Side note – This also includes not putting your former boss or company on blast via social media. That’s just not cool. Don’t do it.
- Be prepared for anything. Your boss may have you escorted out immediately. Make sure you’ve taken home (or can quickly gather) all your personal belongings. They may not let you back in the building for something you forgot. On the other hand, your boss may offer you a slew of things to either stay longer or to not quit at all. You may suddenly find yourself with additional vacation time or a nice bonus. Are you committed enough to quitting to refuse these offers when they come? It’s definitely something to think hard about.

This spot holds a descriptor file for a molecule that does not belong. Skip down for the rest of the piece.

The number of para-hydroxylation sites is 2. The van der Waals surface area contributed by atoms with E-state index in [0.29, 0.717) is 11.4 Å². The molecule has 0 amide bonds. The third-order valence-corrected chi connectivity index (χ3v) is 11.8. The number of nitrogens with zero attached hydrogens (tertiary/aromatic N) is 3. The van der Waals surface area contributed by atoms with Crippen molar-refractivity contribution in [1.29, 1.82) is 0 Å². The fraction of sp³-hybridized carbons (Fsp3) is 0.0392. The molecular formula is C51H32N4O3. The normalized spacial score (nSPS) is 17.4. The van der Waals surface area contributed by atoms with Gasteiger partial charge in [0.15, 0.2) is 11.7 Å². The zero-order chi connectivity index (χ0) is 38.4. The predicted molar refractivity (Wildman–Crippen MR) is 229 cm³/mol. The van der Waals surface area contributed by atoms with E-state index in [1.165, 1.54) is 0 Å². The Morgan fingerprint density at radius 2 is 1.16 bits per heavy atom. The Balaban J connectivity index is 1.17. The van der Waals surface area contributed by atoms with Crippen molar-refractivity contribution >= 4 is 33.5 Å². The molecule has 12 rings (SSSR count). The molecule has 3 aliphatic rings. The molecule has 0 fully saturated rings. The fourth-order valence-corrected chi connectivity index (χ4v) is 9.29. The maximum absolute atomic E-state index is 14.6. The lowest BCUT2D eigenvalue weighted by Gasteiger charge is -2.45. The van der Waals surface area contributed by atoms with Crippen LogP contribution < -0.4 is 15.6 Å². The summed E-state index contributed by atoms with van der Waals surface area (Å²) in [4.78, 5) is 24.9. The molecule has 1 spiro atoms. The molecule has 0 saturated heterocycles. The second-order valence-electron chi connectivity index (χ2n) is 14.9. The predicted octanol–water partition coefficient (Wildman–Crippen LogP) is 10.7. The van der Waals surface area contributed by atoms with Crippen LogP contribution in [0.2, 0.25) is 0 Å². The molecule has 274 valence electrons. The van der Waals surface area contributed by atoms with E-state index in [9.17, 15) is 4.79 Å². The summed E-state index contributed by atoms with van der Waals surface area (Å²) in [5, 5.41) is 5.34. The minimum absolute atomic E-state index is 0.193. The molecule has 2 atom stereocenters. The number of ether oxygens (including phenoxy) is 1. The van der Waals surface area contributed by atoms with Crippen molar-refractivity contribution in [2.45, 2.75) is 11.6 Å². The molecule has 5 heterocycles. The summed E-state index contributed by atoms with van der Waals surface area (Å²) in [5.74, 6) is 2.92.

- Get your benefits straightened out. Know what you’re eligible for and make sure you get it. Are you entitled to be paid for unused vacation or sick time? Will you receive information on COBRA (Consolidated Omnibus Budget Reconciliation Act aka health insurance)?
- Stay in it to win it. There’s really no point for you to stay two weeks if you’re already mentally checked out. Make sure to wrap up all old projects (without taking on new ones) as professionally as you can.
- Have a transition plan written down and in place. Know what work you’re going to have to do in order to make the money you need. You may have already been writing copy on the side while working the dreaded 9-5 job and that’s great! What do you need to do to ramp that up to become a full-time income? Who do you need to network with? Who is your ideal customer? How are you going to market yourself? The list of possible questions is a mile long and I don’t have the time to type them all out. But you need to have these things written down before you put in your notice.